This is the resolution of the image that can be displayed by your TV. 4K refers to the resolution 3840x2160 pixels. It's also referred to as UHD or Ultra HD by some broadcasters or manufacturers. Basically, if a TV can display pictures in 3840x2160 it can be called a 4K TV or 4K ready TV. PS4 Pro and Xbox One X can both output a signal in 4K, and send it to your 4K TV. Almost all modern gaming TVs are 4K.
HDR means High Dynamic Range. The majority of 4K TVs come with HDR as standard, and it's a technology used to process colors within games, movies, and TV shows. HDR isn't strictly about contrast - it's a way of making the difference more noticeable between colors (and blacks), and HDR can actually be used by game makers and developers to pick out more details in their creations. Primarily, HDR is used to boost the color of a picture by making colors more vivid, thereby contrasting them further. If you can separate very similar shades of color, then you can create clearer images. The minimum standard for HDR is a brightness of 400 nits (the measure of brightness on a TV), although some TVs manage 2000 nits in 2019.
This stands for Organic Light Emitting Diode, and it's a type of TV panel. Basically, while LCD and plasma panels require something called back-lighting or edge-lighting to create pictures on screen, OLED panels don't need it. With back-lit or edge-lit TVs, the LEDs in the panel are illuminated in groups or lines to create a picture. With OLED TVs, each LED on screen can be individually lit - switched on or off to create a picture. This is what allows for truer blacks in OLED sets. With the ability to completely switch off each individual LED, you get sharp edges on images and deep blacks because there is no backlight showing through at all.
This is Samsung's own technology, and it stands for Quantum Dot Light Emitting Diode. Quantum Dots are particles, which are lit to create a picture on the screen, and they can get much brighter than LEDs or QLEDs. This means QLED sets offer brighter colors and better contrasts than any other panel type. The panel is still either back-lit or edge-lit like traditional 4K TVs, and this can make a huge difference when it comes to black levels. Back-lit QLEDs can not only deliver vivid colors, but they can also produce sharp images and blacks that rival premium OLEDs. This makes them perfect for gaming.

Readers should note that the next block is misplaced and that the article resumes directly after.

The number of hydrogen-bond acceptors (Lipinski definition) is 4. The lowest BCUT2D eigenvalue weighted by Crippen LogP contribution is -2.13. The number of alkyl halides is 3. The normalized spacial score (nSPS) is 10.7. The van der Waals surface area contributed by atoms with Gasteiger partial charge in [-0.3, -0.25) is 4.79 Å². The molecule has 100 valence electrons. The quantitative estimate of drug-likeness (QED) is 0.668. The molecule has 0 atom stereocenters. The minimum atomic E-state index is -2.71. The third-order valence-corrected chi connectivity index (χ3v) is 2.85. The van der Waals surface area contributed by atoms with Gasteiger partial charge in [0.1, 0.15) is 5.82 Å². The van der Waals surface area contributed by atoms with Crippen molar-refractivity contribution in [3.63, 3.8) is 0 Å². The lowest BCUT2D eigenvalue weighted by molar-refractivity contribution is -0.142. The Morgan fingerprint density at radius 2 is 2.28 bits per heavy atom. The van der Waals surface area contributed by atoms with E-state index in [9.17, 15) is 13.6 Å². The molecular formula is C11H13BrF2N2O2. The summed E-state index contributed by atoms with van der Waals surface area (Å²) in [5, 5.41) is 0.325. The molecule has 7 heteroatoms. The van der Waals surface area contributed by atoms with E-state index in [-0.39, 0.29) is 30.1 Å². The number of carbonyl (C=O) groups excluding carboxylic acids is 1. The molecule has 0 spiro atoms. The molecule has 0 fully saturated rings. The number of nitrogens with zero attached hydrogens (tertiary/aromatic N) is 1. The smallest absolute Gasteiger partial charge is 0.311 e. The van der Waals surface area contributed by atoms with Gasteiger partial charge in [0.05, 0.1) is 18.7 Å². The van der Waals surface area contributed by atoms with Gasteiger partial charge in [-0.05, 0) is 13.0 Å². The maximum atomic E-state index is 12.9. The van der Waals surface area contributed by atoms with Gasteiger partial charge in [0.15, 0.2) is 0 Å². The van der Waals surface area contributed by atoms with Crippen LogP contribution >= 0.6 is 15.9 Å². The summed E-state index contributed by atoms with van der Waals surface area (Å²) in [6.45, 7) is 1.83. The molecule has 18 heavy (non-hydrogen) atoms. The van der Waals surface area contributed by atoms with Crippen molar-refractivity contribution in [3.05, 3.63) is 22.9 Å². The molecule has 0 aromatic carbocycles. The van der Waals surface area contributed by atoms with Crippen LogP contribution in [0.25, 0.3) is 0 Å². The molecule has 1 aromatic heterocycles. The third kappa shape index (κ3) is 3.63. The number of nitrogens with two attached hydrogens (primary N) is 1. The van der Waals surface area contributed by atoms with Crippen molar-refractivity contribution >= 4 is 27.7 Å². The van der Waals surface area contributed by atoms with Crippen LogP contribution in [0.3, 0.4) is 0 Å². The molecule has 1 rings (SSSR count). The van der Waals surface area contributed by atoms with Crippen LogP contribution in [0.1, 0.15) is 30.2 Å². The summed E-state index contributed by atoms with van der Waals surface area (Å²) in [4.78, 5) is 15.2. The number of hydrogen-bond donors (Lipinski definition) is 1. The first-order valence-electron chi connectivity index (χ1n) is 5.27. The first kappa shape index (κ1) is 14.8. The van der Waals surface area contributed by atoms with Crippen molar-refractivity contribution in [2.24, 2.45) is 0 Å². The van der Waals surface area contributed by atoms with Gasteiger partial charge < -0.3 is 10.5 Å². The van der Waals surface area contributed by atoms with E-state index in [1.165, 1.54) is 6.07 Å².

You'll hear a lot about the response time of a panel, especially when discussing gaming TVs. This is basically the speed at which a color can change on your TV (eg. from black to white to black again). Most 4K TVs have response times quicker than we can perceive them, so it makes no real difference to gameplay outside the twitchiest of shooters. However, purists will want a TV with the quickest response time possible.
This is the speed at which an image can be refreshed on your TV (and shouldn't be confused with response time). Basically, most TVs offer 60Hz-120Hz, although no 4K TV has anything higher and if you want 144Hz or even 240Hz, you need one of the best gaming monitors. A 60Hz 4K TV, for example, refreshes the image on screen 60 times per second, which allows a certain level of smoothness to the image. If the TV refreshes at 120Hz, the image is twice as smooth, and you notice that in how slick the motion appears on screen. Many TVs 'game modes' will boost refresh rate artificially, usually by downgrading other display features (eg. reducing the brightness of your picture).
This stands for High Definition Multimedia Interface, and it's the standard connection cable between your 4K TV and most devices. You need at least an HDMI 1.4 cable to carry a 4K signal, although most modern HDMIs are 2.0 cables, capable of carrying 4K signals at 60 frames per second. The majority of modern console games can't display at 4K 60fps, so as long as you have a 2.0 cable and 2.0 port on your TV, you're fine. And no, you don't need to buy expensive gold-plated HDMI cables to get a better picture - just the Amazon Basics will do just fine.